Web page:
New Compounds Protect Against Nervous System Structural Damage from Multiple Sclerosis

Newly characterized compounds found to block inflammation and nerve cell damage.

Newly characterized compounds found to block inflammation and nerve cell damage.

A group of pharmacological compounds was found to block inflammation and nerve cell damage in mouse models of multiple sclerosis (MS), a recent study found.

The study, published online in the journal Nature Neuroscience, noted that nerve cells become highly susceptible to damage after myelin is stripped from nerve fibers. This process leads to the gradual decline found in progressive forms of multiple sclerosis.

"The compounds identified in this study, when administered orally, both reduced the inflammation that is a hallmark of multiple sclerosis and protected against the nerve cell damage seen in mouse models of the disease," lead author Jeffery Haines, PhD, a said in a press release. "The multiple sclerosis drugs currently on the market and being tested elsewhere seek to reduce the immune attack on cells, but none target neurodegeneration nor do they work to restore nerve cell function. The findings of this new study represent an exciting step in the process of advancing new oral treatment options."

Prior research has found the trafficking of protein molecules between the nucleus and cytoplasm changes in neurodegenerative disease. The XPO1 (CRM1) molecule that traffics proteins between the nucleus and cytoplasm has been implicated in MS and several other diseases.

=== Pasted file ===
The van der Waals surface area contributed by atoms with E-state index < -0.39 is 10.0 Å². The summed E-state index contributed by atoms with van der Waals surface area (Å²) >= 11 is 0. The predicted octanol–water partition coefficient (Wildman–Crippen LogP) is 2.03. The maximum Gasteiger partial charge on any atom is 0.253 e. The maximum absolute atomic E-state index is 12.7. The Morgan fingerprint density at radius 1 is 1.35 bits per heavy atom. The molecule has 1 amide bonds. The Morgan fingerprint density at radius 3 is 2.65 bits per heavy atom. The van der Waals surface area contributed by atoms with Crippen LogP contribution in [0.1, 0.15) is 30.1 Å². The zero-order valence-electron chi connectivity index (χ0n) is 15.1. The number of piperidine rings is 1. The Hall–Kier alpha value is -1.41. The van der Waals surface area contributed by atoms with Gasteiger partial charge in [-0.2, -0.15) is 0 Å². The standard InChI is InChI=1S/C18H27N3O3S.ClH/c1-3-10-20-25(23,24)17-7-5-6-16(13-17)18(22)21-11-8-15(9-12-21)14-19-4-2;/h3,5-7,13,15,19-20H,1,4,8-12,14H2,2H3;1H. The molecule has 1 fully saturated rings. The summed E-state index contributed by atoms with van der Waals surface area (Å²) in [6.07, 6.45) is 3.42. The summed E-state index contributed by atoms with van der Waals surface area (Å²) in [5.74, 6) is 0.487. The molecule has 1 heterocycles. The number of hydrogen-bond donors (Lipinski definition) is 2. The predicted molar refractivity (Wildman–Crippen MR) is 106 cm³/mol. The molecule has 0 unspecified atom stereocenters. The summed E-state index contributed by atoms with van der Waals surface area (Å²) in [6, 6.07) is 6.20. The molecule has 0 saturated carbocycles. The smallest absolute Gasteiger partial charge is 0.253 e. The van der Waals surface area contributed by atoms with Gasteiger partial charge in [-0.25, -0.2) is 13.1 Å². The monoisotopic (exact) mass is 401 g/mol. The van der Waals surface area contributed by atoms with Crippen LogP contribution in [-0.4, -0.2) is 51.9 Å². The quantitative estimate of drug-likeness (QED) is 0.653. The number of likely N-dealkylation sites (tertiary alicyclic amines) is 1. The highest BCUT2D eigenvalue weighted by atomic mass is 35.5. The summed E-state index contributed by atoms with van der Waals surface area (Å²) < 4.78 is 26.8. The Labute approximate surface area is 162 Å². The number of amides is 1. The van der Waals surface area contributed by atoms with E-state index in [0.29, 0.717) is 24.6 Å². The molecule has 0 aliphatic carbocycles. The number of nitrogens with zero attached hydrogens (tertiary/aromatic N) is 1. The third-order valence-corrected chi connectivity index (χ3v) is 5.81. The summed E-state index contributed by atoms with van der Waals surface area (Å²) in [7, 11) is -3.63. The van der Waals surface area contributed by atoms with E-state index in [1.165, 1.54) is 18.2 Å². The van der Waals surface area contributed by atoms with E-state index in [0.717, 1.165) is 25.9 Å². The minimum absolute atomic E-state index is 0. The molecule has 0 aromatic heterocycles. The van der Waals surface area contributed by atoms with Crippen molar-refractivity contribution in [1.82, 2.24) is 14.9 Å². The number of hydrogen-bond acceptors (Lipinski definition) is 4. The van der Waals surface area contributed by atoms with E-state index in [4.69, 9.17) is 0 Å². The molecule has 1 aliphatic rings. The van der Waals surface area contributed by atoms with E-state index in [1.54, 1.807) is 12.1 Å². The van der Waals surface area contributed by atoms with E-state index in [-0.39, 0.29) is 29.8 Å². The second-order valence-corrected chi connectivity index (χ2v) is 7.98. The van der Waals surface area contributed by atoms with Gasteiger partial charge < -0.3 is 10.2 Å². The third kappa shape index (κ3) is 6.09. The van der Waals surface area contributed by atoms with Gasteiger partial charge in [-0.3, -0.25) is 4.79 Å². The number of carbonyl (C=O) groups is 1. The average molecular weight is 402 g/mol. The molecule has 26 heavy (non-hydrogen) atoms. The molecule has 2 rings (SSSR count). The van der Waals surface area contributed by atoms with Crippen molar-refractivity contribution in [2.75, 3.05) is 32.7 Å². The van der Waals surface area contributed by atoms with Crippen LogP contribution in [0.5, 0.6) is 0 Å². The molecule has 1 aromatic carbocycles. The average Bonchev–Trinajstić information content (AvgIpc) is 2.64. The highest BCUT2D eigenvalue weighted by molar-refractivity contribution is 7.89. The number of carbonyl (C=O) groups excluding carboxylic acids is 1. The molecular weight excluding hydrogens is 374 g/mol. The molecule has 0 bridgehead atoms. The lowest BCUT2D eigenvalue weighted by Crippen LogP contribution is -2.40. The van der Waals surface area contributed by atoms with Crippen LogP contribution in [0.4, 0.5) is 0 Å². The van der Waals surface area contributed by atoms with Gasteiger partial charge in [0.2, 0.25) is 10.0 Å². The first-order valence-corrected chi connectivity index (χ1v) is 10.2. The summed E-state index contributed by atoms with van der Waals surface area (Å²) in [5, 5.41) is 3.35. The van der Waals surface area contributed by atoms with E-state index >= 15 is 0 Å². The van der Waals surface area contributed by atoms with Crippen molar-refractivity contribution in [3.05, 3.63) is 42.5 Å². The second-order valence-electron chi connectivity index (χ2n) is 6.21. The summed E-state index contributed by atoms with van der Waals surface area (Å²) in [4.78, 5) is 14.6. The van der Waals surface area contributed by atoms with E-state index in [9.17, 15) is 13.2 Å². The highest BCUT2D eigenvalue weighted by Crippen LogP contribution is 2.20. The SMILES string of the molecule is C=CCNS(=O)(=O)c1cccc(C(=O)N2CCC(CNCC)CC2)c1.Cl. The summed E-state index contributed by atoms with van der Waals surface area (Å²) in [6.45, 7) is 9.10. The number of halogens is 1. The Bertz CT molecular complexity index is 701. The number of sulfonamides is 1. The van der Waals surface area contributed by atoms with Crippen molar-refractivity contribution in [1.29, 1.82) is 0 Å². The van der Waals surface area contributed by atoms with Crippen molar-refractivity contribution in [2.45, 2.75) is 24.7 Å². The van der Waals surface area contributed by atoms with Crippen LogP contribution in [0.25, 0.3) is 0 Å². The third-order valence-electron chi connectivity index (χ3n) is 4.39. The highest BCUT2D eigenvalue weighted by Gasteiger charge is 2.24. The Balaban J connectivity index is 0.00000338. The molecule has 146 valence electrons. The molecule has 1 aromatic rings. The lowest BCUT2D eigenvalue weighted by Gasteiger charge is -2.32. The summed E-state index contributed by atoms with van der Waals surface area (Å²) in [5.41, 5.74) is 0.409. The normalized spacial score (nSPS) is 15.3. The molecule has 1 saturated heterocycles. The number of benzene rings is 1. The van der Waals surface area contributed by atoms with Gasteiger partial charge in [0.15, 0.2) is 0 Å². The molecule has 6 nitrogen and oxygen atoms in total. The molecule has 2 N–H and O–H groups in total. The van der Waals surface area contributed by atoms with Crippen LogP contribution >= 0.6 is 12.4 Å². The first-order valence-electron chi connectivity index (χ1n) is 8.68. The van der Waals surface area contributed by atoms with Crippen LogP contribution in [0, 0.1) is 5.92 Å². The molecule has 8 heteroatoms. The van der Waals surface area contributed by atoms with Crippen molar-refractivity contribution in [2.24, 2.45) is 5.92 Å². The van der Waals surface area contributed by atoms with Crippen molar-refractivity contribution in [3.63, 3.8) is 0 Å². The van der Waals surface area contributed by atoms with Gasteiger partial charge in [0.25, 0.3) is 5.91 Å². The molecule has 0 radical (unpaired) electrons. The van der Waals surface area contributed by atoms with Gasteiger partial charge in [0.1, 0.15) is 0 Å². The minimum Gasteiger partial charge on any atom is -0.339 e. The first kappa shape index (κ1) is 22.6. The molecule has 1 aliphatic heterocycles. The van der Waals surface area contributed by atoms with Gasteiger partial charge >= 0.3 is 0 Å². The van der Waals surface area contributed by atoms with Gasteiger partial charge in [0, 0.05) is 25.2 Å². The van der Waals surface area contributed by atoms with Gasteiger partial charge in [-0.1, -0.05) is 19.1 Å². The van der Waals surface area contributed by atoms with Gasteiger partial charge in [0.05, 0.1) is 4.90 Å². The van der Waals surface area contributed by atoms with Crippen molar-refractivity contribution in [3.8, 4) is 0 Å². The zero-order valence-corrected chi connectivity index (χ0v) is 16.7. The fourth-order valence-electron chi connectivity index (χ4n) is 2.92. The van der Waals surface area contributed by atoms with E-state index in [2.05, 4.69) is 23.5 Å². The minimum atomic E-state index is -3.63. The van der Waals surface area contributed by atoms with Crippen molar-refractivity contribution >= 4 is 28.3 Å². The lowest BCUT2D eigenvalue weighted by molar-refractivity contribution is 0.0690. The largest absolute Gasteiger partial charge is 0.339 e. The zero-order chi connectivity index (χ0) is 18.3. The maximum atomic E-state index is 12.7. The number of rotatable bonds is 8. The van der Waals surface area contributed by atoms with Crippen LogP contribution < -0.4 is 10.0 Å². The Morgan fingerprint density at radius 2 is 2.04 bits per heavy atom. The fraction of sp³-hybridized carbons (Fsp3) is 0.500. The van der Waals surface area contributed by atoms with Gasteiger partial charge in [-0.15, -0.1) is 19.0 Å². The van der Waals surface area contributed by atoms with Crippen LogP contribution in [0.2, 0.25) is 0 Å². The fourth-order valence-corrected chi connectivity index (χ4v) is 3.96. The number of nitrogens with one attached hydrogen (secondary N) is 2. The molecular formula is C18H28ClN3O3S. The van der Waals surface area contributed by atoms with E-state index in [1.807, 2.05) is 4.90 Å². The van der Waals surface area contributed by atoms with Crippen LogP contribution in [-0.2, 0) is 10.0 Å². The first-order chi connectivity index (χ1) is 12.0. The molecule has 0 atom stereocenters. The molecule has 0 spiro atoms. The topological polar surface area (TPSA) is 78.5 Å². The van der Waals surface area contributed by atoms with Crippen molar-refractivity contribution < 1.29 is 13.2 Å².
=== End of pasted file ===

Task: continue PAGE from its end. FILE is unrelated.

The current study evaluated whether pharmacological compounds that block the function of XPO1/CRM1 could halt the progression of the disease in mouse models that show some MS characteristics. Two chemical agents, called KPT-276 and KPT-350, stopped the XPO1/CRM1 molecule from transporting cargo out of the nucleus of nerve cells.

This was found to protect from free radicals and structural damage, in addition to stopping inflammatory cells from multiplying, which reduced inflammation. In mice whose hind limbs were paralyzed, motor function was regained within 2 weeks following orally administered KPT-276 or KPT-350.

"The study results elucidate the molecular mechanisms underlying disease progression in multiple sclerosis models, providing a basis for future clinical trials to determine safety and efficacy of these chemical agents in humans with demyelinating disorders," senior author Patrizia Casaccia, MD, PhD, said in a press release.